It might start innocently enough. Maybe your teenager wants something small, but doesn’t have the money for it. Or maybe a friend is encouraging your child to shoplift with them. Or maybe they enjoy the “rush” that comes with taking something – even something small.

Many teenagers struggle with shoplifting for many different reasons. If your child has been caught shoplifting, you probably want to figure out why they stole, and what happens next. I’ll discuss these things and more here.

What is Shoplifting?

Shoplifting is a common form of theft generally considered a minor crime. Many times, teenagers or young adults are those who shoplift, and they might do so for many reasons. Shoplifting happens when a person intentionally take any goods, wares or merchandise offered for sale by any store or other mercantile establishment, they have shoplifted. If they do this with the intention of keeping the item without paying the purchase price, it constitutes shoplifting. Intent in this crime is important. If a person does not intend to defraud a store or another establishment, they don’t commit this crime. For example, if your child put an item in their cart at a store and accidentally walks out of the store without paying, they can use this as a defense to this charge.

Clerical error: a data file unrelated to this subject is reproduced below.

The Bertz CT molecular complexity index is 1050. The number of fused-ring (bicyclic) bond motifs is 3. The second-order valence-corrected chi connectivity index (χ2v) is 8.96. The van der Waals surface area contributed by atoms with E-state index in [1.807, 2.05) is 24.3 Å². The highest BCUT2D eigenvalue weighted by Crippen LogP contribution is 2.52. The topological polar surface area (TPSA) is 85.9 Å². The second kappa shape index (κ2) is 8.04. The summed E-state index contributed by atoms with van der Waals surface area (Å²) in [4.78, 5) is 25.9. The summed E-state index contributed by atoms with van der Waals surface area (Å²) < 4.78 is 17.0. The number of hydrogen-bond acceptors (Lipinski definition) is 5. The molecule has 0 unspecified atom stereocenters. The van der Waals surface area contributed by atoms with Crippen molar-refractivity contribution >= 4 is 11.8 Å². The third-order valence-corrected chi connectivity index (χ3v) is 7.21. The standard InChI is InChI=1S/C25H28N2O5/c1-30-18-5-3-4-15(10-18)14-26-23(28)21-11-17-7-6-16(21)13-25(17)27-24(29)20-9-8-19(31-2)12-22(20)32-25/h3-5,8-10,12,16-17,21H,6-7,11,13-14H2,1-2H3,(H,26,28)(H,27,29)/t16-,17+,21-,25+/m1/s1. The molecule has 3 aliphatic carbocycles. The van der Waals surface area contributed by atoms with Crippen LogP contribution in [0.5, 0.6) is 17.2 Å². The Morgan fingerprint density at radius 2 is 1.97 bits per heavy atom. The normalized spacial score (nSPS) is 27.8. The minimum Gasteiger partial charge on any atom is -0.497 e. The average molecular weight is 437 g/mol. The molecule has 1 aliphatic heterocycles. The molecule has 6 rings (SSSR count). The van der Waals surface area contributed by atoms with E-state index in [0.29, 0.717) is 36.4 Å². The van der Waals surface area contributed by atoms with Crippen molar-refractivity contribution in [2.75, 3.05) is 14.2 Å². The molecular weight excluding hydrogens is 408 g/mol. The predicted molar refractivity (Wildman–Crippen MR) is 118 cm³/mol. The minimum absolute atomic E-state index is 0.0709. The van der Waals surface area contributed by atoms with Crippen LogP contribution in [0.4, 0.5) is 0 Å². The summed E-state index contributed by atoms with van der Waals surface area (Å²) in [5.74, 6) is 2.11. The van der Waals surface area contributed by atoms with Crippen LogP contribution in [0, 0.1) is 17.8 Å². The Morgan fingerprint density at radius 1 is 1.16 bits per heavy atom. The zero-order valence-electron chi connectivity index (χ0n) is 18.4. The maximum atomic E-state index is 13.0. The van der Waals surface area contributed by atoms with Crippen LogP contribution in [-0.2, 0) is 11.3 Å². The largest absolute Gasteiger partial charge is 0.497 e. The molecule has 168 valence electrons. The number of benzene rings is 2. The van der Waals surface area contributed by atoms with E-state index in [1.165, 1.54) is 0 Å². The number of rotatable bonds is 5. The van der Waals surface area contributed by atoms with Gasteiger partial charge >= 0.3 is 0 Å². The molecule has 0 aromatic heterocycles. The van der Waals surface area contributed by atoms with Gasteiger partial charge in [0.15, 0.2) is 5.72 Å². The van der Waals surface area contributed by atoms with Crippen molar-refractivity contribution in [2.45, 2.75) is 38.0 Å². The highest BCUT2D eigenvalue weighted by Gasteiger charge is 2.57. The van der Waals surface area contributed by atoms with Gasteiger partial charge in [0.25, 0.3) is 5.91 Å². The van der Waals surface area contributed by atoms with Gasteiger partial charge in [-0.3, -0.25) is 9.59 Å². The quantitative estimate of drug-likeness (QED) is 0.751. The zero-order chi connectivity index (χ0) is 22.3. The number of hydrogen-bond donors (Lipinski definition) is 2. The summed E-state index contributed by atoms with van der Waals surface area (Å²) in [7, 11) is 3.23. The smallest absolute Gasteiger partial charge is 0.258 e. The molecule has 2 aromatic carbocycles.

If a person intentionally conceals not purchased goods or merchandise of any store or other mercantile establishment it is presumed that they intend to take the item without purchasing it. This is what the police will try to prove in a shoplifting case. So, providing a defense could hinge on the facts of your child’s intentions.

Why Do Teenagers Shoplift?

Teenagers might shoplift for various reasons. It is important to remember that the brain is not fully developed while a person is in their teenage years. Some studies indicate that the brain is not fully developed until a person turns 25! Because of this, many teenagers have a difficult time fully thinking their actions through. They tend to act recklessly and impulsively, instead of stopping to think about the consequences.

So a young person might shoplift just for the rush of doing something reckless. In other cases, a teenager might shoplift due to peer pressure. If their friends want to steal from a store, they might get caught up in the situation and go along with it.

Many teenagers can’t fully think through the consequences of their actions. This is actually one of the reasons why juvenile offenders face a different court process than adults. The court recognizes that children need help – not punishment.

Getting Help

Your child’s case will likely depend on the value of what was stolen, if this is their first offense, and other factors. Contacting a juvenile defense attorney such as myself can make sure that your child’s case is handled correctly. For more information, please contact my office at 203-925-9200. We can set up a free consultation to discuss your child’s situation and how to proceed.

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